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Where and When Should SEL Start?

By Siri Doddapaneni

Social-emotional learning, or SEL, is an integral part of 21st-century education. The 5 core competencies of SEL are self-awareness, self-management, responsible decision-making, relationship skills, and social awareness, as established by CASEL. With the evolving world of technology and human interaction, social and emotional learning tenets can be extremely useful to a child.

Social-emotional learning usually starts in the classroom at an elementary age, with benefits such as “higher grades, better attendance, and fewer behavior incidents.” However, SEL can start as early as infancy because research shows that building social-emotional competence from an early age sets a strong core foundation for students and strengthens and sets them up for success as they navigate their education.

SEL skills serve as important “within-child” factors for people and help them cope with adversity and change and lead to more positive outcomes of a situation. Focusing on things like managing feelings and emotions, setting goals, and building relationships with others are good for SEL for older kids.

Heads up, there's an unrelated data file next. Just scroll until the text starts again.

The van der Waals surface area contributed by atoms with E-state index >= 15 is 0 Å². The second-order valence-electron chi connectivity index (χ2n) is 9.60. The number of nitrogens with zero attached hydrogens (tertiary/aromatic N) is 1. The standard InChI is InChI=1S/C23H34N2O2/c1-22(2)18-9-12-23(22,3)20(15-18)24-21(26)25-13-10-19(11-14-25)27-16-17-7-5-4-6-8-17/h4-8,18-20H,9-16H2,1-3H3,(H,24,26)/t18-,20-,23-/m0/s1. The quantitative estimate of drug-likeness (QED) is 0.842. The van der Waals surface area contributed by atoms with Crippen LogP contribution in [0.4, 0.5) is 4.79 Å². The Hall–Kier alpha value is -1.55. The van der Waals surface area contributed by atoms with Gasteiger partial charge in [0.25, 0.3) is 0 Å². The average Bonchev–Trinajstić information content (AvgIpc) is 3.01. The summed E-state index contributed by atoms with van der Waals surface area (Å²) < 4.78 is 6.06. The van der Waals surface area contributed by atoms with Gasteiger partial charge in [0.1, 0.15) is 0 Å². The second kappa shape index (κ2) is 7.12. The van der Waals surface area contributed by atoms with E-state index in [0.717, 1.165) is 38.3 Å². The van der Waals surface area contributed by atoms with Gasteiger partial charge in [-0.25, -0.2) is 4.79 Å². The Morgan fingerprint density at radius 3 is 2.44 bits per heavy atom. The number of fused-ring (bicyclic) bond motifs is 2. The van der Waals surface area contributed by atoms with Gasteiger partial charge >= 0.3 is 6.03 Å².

Aperture Education, a CASEL-certified SEL organization, explains SEL concepts for infants, toddlers, and preschoolers:

  • Learning how to form healthy and trusting relationships

  • Responding and providing cues to caregivers about what they need and want

  • Expressing strong feelings

  • Learning how to regulate emotions

  • Showing interest in other children

  • Beginning to relate to others in social situations

Social-emotional learning is a vital component of 21st-century education, and this type of learning can start as early as infancy with classroom teachers or caregivers.

Works Cited

“How Early Can Youth Begin Learning SEL? (It May Be Earlier than You Think!).” Social and

Emotional Learning - Aperture Education, 8 Mar. 2018,



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